# Ricky Demer's analysis regarding the monkey jump's value

I find myself skeptical of the claimed values for the monkey jump being correct when

- if White prevents it, a subsequent hane-connect by White would be gote

and

- Black barely has ko threats and Black will not get any bigger ko threat

.

# Text to be discussed

I added the circles on the left. The next two diagrams and notes are otherwise taken exactly from the section showing the monkey jump in the article *Miai Values List / 2.00 and more*.

### 4.42 (4 5/12)

# Analysis

## White prevents the monkey jump

After White prevents the monkey jump, the remaining play is just the 1-point hane-connect. Thus, the resulting temperature is strictly less than 2, so the players are assumed equally likely to get it.

In other words, preventing the monkey jump reaches this count in gote.

## Simplifying the position

Putting black stones at the s here only stops their intersections from being black territory and gives Black up to three extra removable ko threats. Aside from the obvious shift by 2, that does not affect the count.

Aside from the same shift by 2, making the s **here** Black can’t make things any worse for Black. Thus, making them Black in both cases can only **increase** the difference between this diagram and the previous diagram.

## White’s response to the monkey jump

### Black does not block the descent

If is tenuki, then I consider White immediately playing and White protecting by connecting at . I assume that despite protecting that way, the area to the right of will be solid white territory. Under that assumption, at the cost of one net move, White has done locally two points better than having prevented the monkey jump.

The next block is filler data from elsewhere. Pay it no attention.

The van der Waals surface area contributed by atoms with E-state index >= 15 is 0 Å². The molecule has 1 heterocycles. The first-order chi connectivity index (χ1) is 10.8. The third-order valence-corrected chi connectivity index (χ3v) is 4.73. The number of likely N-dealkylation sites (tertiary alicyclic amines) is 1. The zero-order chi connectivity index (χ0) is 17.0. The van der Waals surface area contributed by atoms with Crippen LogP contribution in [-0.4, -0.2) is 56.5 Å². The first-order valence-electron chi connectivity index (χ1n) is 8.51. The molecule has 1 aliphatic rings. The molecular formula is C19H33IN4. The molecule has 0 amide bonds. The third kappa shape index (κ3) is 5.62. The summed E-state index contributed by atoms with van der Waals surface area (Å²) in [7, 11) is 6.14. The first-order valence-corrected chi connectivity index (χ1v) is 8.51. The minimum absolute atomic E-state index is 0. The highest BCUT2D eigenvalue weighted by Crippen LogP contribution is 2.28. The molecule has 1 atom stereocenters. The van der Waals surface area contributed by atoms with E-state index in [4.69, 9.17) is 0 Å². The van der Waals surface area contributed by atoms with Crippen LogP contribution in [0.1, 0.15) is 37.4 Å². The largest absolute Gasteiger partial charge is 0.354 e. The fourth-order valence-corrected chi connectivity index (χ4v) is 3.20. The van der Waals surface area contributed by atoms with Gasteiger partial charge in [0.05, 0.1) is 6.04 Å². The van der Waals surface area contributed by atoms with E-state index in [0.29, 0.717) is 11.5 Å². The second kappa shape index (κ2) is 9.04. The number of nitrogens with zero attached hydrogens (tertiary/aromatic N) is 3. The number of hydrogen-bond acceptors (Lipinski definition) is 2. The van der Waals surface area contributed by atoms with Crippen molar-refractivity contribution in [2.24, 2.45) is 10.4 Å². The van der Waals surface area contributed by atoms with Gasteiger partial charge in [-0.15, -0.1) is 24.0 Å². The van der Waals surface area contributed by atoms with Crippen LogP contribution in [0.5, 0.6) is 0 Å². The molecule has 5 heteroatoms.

If Black continues locally anywhere other than , then I consider White responding immediately with . I assume that the area to the right of is solid white territory (even if is in there). Under that assumption, at the cost of **zero** net moves, White has done locally at least one point better than having prevented the monkey jump.

### Black blocks the descent (White throws in)

The remaining case is Black continuing with blocking the descent. In that case, I consider White responding immediately with .

### Black blocks but does not capture

If is tenuki then I consider White immediately playing and White protecting and by connecting at . I assume that, despite protecting and that way, the area to the right of and is solid white territory. Under that assumption, at the cost of one net move, White has done locally two points better than having prevented the monkey jump.

If Black continues locally anywhere other than at , then I consider White immediately connecting with . I assume that the area to the right of is solid white territory (even if is in there). Under that assumption, at the cost of **zero** net moves, White has done locally at most 1 point worse than having prevented the monkey jump. (Recall that the value of preventing the monkey jump was supposed to be over 4.)

### Black blocks and captures the throw-in

The remaining case is Black continuing by capturing . In that case, I consider White responding immediately with and then White being willing to let the temperature drop. Note that

- ``6-"(supposed_value_of_preventing_monkey_jump)" = 6-4 5/12 = 1 7/12`` .